As many Carrickmines residents continue to oppose temporary accommodation for survivors of a recent fire, the spotlight is once again on the relationship between the settled and travelling community in Ireland.
The fire at the South Dublin halting site, which resulted in the death of 10 people – including five children – initially united a nation in mourning at such a tragedy. The aftermath, however, has been tainted by a continued stand-off between Carrickmines residents and members of the travelling community who survived the incident.
The source of confrontation lies at the local council’s willingness to provide a temporary halting site to the families who survived the fire. The councils plans to locate the halting site in the Carrickmines area has been met with disapproval by local residents. The local residents discontent stems from the fact the council did not inform them of the plans, and the belief that a quiet street is not a suitable place for a halting site.
More fundamental to the friction, however, is the concern among local residents of potentially anti-social behavior by the travelling community. Residents have argued that prior to the tragic fire, anti-social behavior and random criminality were common at the halting site. One women described a number of unsavory incidents in the area, such as stolen cars and the littering of Tv’s on the road. To quote one resident from the area: ‘They don’t live the same way we do.’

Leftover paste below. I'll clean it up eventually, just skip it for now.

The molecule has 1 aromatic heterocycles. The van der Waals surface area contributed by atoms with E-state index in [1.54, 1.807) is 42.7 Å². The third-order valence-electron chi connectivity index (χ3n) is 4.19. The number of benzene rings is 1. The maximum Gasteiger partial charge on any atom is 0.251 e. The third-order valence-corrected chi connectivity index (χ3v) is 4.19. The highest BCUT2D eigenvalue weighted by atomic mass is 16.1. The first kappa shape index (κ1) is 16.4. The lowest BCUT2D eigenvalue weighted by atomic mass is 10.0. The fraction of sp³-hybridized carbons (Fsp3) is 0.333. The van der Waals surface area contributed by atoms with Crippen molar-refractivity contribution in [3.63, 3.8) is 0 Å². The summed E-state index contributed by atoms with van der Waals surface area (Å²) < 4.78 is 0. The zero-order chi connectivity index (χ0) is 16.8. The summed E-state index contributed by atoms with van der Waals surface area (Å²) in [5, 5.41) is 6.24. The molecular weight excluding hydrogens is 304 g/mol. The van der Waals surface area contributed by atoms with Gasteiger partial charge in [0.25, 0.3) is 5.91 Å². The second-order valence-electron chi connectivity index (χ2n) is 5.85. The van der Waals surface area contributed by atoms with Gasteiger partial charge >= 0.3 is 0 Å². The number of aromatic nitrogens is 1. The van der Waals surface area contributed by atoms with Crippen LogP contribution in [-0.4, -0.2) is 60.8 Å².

This wariness from the general public towards the travelling community has been reflected throughout the years. A 2007-2008 survey found that three-quarters of people were hesitant about purchasing a house next to a member of the travelling community. Furthermore, a 2010 study showed that one in five Irish people would deny citizenship to a member of the travelling community.
While many of the settled community have pointed to instances of anti-social behavior by the travelling community to justify such beliefs, there have been cases of discrimination and prejudice towards the travelling community. Notable among these was a 2013 district court’s decision to compensate a traveller couple after they were refused service at their daughters wedding. Furthermore, local media were recently criticised for their coverage of a Dublin criminal gang who were convicted for their role in a kidnapping. While only 3 out of the 7 men convicted were members of the travelling community, certain media outlets referred to them as a ‘traveller mob’.
As the funerals for the victims of the fire take place this week, progress on accommodation for the survivors continues to stagnate. If there is a time for honest dialogue between the settled and travelling community in Ireland, it is now.
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